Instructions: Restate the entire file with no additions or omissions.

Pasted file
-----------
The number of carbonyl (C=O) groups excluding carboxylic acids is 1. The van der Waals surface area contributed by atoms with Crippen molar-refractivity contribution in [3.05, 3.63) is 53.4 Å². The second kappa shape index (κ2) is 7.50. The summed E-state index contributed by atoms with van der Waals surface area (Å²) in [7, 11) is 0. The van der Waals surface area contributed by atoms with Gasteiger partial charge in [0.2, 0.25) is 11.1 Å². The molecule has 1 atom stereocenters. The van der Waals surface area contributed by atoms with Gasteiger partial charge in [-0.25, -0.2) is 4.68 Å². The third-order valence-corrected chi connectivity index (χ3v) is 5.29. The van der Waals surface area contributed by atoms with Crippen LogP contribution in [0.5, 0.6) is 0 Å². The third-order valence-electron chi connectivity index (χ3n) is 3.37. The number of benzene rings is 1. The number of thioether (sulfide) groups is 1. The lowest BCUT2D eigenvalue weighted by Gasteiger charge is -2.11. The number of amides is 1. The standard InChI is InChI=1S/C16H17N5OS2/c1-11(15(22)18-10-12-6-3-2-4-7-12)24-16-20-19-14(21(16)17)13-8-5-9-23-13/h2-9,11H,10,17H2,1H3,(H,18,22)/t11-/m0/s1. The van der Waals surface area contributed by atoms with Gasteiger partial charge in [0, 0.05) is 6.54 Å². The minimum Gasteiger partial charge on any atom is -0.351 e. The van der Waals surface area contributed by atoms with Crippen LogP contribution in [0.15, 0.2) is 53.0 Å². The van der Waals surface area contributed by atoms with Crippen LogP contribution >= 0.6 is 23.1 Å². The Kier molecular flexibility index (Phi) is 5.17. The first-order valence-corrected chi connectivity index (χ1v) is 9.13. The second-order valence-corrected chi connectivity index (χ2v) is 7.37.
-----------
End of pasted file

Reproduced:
The number of carbonyl (C=O) groups excluding carboxylic acids is 1. The van der Waals surface area contributed by atoms with Crippen molar-refractivity contribution in [3.05, 3.63) is 53.4 Å². The second kappa shape index (κ2) is 7.50. The summed E-state index contributed by atoms with van der Waals surface area (Å²) in [7, 11) is 0. The van der Waals surface area contributed by atoms with Gasteiger partial charge in [0.2, 0.25) is 11.1 Å². The molecule has 1 atom stereocenters. The van der Waals surface area contributed by atoms with Gasteiger partial charge in [-0.25, -0.2) is 4.68 Å². The third-order valence-corrected chi connectivity index (χ3v) is 5.29. The van der Waals surface area contributed by atoms with Crippen LogP contribution in [0.5, 0.6) is 0 Å². The third-order valence-electron chi connectivity index (χ3n) is 3.37. The number of benzene rings is 1. The number of thioether (sulfide) groups is 1. The lowest BCUT2D eigenvalue weighted by Gasteiger charge is -2.11. The number of amides is 1. The standard InChI is InChI=1S/C16H17N5OS2/c1-11(15(22)18-10-12-6-3-2-4-7-12)24-16-20-19-14(21(16)17)13-8-5-9-23-13/h2-9,11H,10,17H2,1H3,(H,18,22)/t11-/m0/s1. The van der Waals surface area contributed by atoms with Gasteiger partial charge in [0, 0.05) is 6.54 Å². The minimum Gasteiger partial charge on any atom is -0.351 e. The van der Waals surface area contributed by atoms with Crippen LogP contribution in [0.15, 0.2) is 53.0 Å². The van der Waals surface area contributed by atoms with Crippen LogP contribution >= 0.6 is 23.1 Å². The Kier molecular flexibility index (Phi) is 5.17. The first-order valence-corrected chi connectivity index (χ1v) is 9.13. The second-order valence-corrected chi connectivity index (χ2v) is 7.37.